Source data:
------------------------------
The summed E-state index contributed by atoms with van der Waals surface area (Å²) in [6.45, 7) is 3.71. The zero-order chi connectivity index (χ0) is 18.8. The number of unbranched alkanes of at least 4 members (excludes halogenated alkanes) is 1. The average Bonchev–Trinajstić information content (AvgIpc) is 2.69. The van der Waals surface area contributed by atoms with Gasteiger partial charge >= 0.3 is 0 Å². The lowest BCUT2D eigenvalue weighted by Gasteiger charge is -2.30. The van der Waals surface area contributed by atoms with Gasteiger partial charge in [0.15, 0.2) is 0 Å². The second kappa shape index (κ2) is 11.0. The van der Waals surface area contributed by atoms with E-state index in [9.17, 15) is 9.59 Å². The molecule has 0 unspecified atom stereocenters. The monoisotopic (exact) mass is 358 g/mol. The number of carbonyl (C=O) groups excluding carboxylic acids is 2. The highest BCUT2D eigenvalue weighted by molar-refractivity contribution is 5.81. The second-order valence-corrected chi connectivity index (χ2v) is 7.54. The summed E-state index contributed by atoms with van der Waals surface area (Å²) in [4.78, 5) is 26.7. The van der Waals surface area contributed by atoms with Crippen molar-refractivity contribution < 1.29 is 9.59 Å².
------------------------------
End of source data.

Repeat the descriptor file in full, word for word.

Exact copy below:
The summed E-state index contributed by atoms with van der Waals surface area (Å²) in [6.45, 7) is 3.71. The zero-order chi connectivity index (χ0) is 18.8. The number of unbranched alkanes of at least 4 members (excludes halogenated alkanes) is 1. The average Bonchev–Trinajstić information content (AvgIpc) is 2.69. The van der Waals surface area contributed by atoms with Gasteiger partial charge >= 0.3 is 0 Å². The lowest BCUT2D eigenvalue weighted by Gasteiger charge is -2.30. The van der Waals surface area contributed by atoms with Gasteiger partial charge in [0.15, 0.2) is 0 Å². The second kappa shape index (κ2) is 11.0. The van der Waals surface area contributed by atoms with E-state index in [9.17, 15) is 9.59 Å². The molecule has 0 unspecified atom stereocenters. The monoisotopic (exact) mass is 358 g/mol. The number of carbonyl (C=O) groups excluding carboxylic acids is 2. The highest BCUT2D eigenvalue weighted by molar-refractivity contribution is 5.81. The second-order valence-corrected chi connectivity index (χ2v) is 7.54. The summed E-state index contributed by atoms with van der Waals surface area (Å²) in [4.78, 5) is 26.7. The van der Waals surface area contributed by atoms with Crippen molar-refractivity contribution < 1.29 is 9.59 Å².